He would be called a chronic pessimist today, but my father never assumed that today’s economic success guaranteed tomorrow’s. He always prepared for the “what ifs” in a very tactical way – by saving money, ruthlessly avoiding debt, tending a huge garden and having the know-how to get by.

7. Be independent

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From changing the brakes on his car to tending a huge garden, my dad demonstrated the value of self-reliance.

Most of his skills were self-taught through what I’m sure were long hours of trial and error. But all that effort has likely saved him tens of thousands of dollars over the years. To me, Dad’s skills to fix or build almost anything almost felt like a superpower.

8. Whenever possible, let someone else take the hit of the depreciation

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Buying new usually results in immediate depreciation. Dad taught me that it is easy to avoid this loss in value simply by buying used as much as possible. Considering condition, efficiency, expected life, and warranties, buying used is a smart way to maximize money.

9. Small expenses add up

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I can’t buy a $4 cup of coffee without the faint echo of Dad’s voice chiding me for such indulgence. He was famous in our family for using bad math to prove a good point: “If you spend $2 a day on a cup of coffee, you’ve lost $1,000 in a year!” (or a similar statement that inspired a collective gaze and a mad dash for the nearest calculator).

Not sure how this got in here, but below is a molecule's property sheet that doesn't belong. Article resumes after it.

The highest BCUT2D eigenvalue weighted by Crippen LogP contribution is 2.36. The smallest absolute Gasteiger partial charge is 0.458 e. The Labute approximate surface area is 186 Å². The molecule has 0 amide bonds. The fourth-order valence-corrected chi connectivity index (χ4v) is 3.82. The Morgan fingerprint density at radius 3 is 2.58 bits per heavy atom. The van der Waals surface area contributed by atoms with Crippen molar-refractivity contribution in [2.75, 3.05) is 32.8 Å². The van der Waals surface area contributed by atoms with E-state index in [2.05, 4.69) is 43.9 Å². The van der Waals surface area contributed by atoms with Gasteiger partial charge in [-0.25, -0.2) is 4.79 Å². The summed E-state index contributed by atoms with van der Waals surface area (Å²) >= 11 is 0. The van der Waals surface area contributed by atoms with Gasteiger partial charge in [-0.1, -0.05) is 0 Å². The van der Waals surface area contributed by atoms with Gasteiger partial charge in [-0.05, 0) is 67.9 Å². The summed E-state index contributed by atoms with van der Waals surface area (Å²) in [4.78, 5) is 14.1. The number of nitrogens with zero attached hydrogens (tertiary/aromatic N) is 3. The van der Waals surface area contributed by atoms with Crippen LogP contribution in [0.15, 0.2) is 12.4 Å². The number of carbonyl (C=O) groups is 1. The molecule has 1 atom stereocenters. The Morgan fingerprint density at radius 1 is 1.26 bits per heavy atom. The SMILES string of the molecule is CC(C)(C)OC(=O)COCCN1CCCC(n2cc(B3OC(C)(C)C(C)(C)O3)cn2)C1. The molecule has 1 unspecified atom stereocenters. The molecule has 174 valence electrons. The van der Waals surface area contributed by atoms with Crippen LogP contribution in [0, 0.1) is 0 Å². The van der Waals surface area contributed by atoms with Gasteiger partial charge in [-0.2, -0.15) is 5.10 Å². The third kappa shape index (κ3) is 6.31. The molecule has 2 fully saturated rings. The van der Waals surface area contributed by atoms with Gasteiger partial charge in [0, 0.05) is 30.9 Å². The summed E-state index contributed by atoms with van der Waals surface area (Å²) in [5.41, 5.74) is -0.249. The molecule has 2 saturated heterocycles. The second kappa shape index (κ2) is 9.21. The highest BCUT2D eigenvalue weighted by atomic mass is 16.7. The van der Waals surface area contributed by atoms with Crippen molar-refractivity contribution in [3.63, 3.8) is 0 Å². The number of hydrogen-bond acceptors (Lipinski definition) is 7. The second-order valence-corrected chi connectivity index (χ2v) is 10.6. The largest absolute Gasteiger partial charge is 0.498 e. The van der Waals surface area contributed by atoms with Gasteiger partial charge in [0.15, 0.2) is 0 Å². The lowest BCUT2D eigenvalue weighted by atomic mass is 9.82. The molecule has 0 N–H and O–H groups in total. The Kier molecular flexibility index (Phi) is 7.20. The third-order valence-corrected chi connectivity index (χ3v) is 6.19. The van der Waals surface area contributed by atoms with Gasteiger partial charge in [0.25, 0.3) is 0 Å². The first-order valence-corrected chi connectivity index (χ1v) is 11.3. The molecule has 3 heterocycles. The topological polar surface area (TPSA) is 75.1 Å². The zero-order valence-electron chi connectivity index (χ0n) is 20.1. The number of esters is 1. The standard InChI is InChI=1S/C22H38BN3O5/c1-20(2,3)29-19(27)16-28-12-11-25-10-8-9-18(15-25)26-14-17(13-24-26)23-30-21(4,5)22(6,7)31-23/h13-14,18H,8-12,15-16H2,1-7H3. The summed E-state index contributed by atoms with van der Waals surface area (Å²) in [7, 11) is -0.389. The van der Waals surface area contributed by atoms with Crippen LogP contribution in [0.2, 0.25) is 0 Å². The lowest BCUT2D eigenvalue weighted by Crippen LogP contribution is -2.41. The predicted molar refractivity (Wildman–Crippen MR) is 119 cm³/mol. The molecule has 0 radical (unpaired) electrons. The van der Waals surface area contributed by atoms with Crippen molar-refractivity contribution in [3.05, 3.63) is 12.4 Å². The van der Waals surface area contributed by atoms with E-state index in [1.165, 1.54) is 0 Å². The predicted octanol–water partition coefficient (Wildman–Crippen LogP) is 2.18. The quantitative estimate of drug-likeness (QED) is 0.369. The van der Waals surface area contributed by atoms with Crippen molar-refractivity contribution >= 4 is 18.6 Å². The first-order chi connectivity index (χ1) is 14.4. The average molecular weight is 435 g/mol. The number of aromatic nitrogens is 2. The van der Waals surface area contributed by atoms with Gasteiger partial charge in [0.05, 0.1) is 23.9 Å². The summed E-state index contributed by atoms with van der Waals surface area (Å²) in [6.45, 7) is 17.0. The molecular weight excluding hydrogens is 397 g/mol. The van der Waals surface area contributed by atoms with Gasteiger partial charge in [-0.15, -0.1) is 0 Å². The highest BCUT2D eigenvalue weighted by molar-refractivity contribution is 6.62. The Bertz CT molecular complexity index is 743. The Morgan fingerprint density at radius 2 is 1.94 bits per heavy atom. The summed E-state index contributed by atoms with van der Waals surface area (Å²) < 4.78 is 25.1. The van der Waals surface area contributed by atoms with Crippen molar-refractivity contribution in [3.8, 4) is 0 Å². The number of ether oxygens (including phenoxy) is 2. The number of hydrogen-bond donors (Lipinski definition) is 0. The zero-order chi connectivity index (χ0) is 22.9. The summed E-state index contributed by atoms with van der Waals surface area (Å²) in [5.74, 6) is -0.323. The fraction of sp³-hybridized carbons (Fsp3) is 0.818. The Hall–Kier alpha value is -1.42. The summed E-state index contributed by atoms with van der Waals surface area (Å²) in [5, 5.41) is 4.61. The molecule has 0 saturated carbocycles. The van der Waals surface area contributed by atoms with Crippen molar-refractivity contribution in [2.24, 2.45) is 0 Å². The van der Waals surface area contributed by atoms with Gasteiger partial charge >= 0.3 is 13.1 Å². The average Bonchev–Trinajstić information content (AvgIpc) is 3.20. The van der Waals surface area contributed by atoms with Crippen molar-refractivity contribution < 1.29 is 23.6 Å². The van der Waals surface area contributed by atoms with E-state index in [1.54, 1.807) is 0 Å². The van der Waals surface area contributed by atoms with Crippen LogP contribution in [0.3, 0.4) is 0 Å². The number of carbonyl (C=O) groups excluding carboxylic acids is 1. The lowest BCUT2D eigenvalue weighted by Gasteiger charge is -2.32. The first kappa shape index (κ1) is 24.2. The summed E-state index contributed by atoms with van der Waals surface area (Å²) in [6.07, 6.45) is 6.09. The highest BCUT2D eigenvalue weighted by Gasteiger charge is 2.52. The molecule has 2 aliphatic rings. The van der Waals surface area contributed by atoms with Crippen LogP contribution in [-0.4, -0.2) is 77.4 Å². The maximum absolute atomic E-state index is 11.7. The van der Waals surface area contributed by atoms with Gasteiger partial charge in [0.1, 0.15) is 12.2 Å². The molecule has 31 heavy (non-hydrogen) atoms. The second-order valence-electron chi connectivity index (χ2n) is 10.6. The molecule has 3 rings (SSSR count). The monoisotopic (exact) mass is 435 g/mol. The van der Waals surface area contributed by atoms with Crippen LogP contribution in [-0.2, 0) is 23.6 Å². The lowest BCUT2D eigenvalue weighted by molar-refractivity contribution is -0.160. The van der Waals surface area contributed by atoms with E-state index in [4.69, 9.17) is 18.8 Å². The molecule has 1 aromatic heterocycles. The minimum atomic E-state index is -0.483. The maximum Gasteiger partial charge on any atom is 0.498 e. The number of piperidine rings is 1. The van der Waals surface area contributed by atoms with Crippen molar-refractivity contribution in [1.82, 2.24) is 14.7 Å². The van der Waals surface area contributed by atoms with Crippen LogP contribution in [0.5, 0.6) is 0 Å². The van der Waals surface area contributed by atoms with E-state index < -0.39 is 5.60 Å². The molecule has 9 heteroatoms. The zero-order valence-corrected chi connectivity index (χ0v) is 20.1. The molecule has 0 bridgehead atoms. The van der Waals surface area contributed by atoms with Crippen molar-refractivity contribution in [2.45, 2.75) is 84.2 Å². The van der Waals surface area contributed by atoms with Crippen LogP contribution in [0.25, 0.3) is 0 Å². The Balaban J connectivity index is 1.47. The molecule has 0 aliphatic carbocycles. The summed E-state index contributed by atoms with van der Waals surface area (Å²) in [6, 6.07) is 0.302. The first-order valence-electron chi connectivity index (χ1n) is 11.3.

Yet we got the message: small expenses can easily become big financial drags.

10. Patience is power

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to need or want something right now can be expensive. Dad’s approach was much more zen. He anticipated his purchases months in advance, shopped around, and hopefully found a quality used option.

Today, online shopping has turned that lesson into an endurance test. While this simplifies price comparison, it also makes instant gratification incredibly easy. My middle ground is usually to use the internet as a product and price research tool first and a shopping tool second.

11. Think about your future yourself

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Saving should not be an end in itself. Frugality and careful investing are tactics that lead to a larger life strategy. My dad may not have said it quite that way, but his efforts were shaped by our family’s results, my parents’ retirement goals, and the desire to leave a legacy. These modest goals fueled his efforts and defined him as one of the most financially savvy people I have ever met.

Sure, I didn’t always appreciate my father’s Depression-era ways, but I never rebelled against them either. Even as a child, I was able to relate effort to result. This simple observation snuffed out any budding protest.

Raised by a father closer in age to most of my peers’ grandfathers, I am a financial anomaly – far more frugal and debt averse than most of my friends. Although my spending style somewhat marginalizes me, I love the freedom these early lessons gave me. Distilled and modernized a bit, they have served me well so far.